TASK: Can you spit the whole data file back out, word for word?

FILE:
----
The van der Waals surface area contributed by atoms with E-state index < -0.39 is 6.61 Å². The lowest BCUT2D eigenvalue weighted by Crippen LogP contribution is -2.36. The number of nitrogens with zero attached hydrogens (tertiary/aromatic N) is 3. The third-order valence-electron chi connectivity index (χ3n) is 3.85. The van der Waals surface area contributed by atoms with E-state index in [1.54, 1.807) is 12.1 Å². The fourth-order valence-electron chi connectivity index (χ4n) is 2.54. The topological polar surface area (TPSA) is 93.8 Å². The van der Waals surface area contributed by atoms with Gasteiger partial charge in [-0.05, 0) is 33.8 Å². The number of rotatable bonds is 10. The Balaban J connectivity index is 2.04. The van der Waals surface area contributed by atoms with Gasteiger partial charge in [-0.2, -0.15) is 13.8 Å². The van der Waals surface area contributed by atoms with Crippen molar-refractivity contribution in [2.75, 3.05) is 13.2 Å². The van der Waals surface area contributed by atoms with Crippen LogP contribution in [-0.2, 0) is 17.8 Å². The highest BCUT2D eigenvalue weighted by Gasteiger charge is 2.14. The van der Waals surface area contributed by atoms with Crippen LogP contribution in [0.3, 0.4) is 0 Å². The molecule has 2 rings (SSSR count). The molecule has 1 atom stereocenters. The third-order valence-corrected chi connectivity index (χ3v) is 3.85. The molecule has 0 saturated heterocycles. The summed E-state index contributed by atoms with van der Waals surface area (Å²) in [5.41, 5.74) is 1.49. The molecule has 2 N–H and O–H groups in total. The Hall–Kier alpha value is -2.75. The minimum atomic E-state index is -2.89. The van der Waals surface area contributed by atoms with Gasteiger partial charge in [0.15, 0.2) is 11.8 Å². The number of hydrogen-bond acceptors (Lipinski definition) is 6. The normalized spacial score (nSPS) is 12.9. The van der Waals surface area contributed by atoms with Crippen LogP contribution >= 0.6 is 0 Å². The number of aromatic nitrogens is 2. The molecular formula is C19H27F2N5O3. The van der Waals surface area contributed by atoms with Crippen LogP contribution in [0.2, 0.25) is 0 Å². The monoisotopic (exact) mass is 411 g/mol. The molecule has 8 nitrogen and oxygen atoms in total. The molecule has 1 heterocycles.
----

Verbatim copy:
The van der Waals surface area contributed by atoms with E-state index < -0.39 is 6.61 Å². The lowest BCUT2D eigenvalue weighted by Crippen LogP contribution is -2.36. The number of nitrogens with zero attached hydrogens (tertiary/aromatic N) is 3. The third-order valence-electron chi connectivity index (χ3n) is 3.85. The van der Waals surface area contributed by atoms with E-state index in [1.54, 1.807) is 12.1 Å². The fourth-order valence-electron chi connectivity index (χ4n) is 2.54. The topological polar surface area (TPSA) is 93.8 Å². The van der Waals surface area contributed by atoms with Gasteiger partial charge in [-0.05, 0) is 33.8 Å². The number of rotatable bonds is 10. The Balaban J connectivity index is 2.04. The van der Waals surface area contributed by atoms with Gasteiger partial charge in [-0.2, -0.15) is 13.8 Å². The van der Waals surface area contributed by atoms with Crippen molar-refractivity contribution in [2.75, 3.05) is 13.2 Å². The van der Waals surface area contributed by atoms with Crippen LogP contribution in [-0.2, 0) is 17.8 Å². The highest BCUT2D eigenvalue weighted by Gasteiger charge is 2.14. The van der Waals surface area contributed by atoms with Crippen LogP contribution in [0.3, 0.4) is 0 Å². The molecule has 2 rings (SSSR count). The molecule has 1 atom stereocenters. The third-order valence-corrected chi connectivity index (χ3v) is 3.85. The molecule has 0 saturated heterocycles. The summed E-state index contributed by atoms with van der Waals surface area (Å²) in [5.41, 5.74) is 1.49. The molecule has 2 N–H and O–H groups in total. The Hall–Kier alpha value is -2.75. The minimum atomic E-state index is -2.89. The van der Waals surface area contributed by atoms with Gasteiger partial charge in [0.15, 0.2) is 11.8 Å². The number of hydrogen-bond acceptors (Lipinski definition) is 6. The normalized spacial score (nSPS) is 12.9. The van der Waals surface area contributed by atoms with Crippen LogP contribution >= 0.6 is 0 Å². The number of aromatic nitrogens is 2. The molecular formula is C19H27F2N5O3. The van der Waals surface area contributed by atoms with Crippen LogP contribution in [0.2, 0.25) is 0 Å². The monoisotopic (exact) mass is 411 g/mol. The molecule has 8 nitrogen and oxygen atoms in total. The molecule has 1 heterocycles.